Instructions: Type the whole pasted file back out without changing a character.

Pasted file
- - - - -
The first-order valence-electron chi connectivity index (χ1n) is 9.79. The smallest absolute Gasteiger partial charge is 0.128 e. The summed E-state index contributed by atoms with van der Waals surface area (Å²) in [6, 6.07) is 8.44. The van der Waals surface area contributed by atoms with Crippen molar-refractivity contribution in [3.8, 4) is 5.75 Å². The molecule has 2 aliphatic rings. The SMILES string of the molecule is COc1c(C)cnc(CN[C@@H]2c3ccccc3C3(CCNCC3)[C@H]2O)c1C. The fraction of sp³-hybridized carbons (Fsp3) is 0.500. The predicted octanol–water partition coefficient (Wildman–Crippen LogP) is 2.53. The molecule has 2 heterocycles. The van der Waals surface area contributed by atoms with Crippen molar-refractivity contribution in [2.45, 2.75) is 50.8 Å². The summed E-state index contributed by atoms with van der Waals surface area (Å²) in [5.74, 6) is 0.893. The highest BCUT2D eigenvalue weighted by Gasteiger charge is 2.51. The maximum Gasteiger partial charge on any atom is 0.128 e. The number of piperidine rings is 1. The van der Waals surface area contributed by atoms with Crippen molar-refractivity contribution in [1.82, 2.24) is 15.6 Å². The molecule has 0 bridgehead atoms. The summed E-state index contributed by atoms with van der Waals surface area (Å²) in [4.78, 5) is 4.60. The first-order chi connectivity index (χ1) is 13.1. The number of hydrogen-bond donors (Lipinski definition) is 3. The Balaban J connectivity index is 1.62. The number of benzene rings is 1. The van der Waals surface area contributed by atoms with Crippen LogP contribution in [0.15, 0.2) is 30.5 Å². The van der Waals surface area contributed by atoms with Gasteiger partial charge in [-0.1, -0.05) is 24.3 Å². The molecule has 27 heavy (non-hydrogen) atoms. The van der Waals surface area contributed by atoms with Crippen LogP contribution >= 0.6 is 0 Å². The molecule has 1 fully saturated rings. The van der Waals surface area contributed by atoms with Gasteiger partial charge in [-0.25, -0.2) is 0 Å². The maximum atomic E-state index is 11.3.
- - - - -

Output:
The first-order valence-electron chi connectivity index (χ1n) is 9.79. The smallest absolute Gasteiger partial charge is 0.128 e. The summed E-state index contributed by atoms with van der Waals surface area (Å²) in [6, 6.07) is 8.44. The van der Waals surface area contributed by atoms with Crippen molar-refractivity contribution in [3.8, 4) is 5.75 Å². The molecule has 2 aliphatic rings. The SMILES string of the molecule is COc1c(C)cnc(CN[C@@H]2c3ccccc3C3(CCNCC3)[C@H]2O)c1C. The fraction of sp³-hybridized carbons (Fsp3) is 0.500. The predicted octanol–water partition coefficient (Wildman–Crippen LogP) is 2.53. The molecule has 2 heterocycles. The van der Waals surface area contributed by atoms with Crippen molar-refractivity contribution in [2.45, 2.75) is 50.8 Å². The summed E-state index contributed by atoms with van der Waals surface area (Å²) in [5.74, 6) is 0.893. The highest BCUT2D eigenvalue weighted by Gasteiger charge is 2.51. The maximum Gasteiger partial charge on any atom is 0.128 e. The number of piperidine rings is 1. The van der Waals surface area contributed by atoms with Crippen molar-refractivity contribution in [1.82, 2.24) is 15.6 Å². The molecule has 0 bridgehead atoms. The summed E-state index contributed by atoms with van der Waals surface area (Å²) in [4.78, 5) is 4.60. The first-order chi connectivity index (χ1) is 13.1. The number of hydrogen-bond donors (Lipinski definition) is 3. The Balaban J connectivity index is 1.62. The number of benzene rings is 1. The van der Waals surface area contributed by atoms with Crippen LogP contribution in [0.15, 0.2) is 30.5 Å². The van der Waals surface area contributed by atoms with Gasteiger partial charge in [-0.1, -0.05) is 24.3 Å². The molecule has 27 heavy (non-hydrogen) atoms. The van der Waals surface area contributed by atoms with Crippen LogP contribution >= 0.6 is 0 Å². The molecule has 1 fully saturated rings. The van der Waals surface area contributed by atoms with Gasteiger partial charge in [-0.25, -0.2) is 0 Å². The maximum atomic E-state index is 11.3.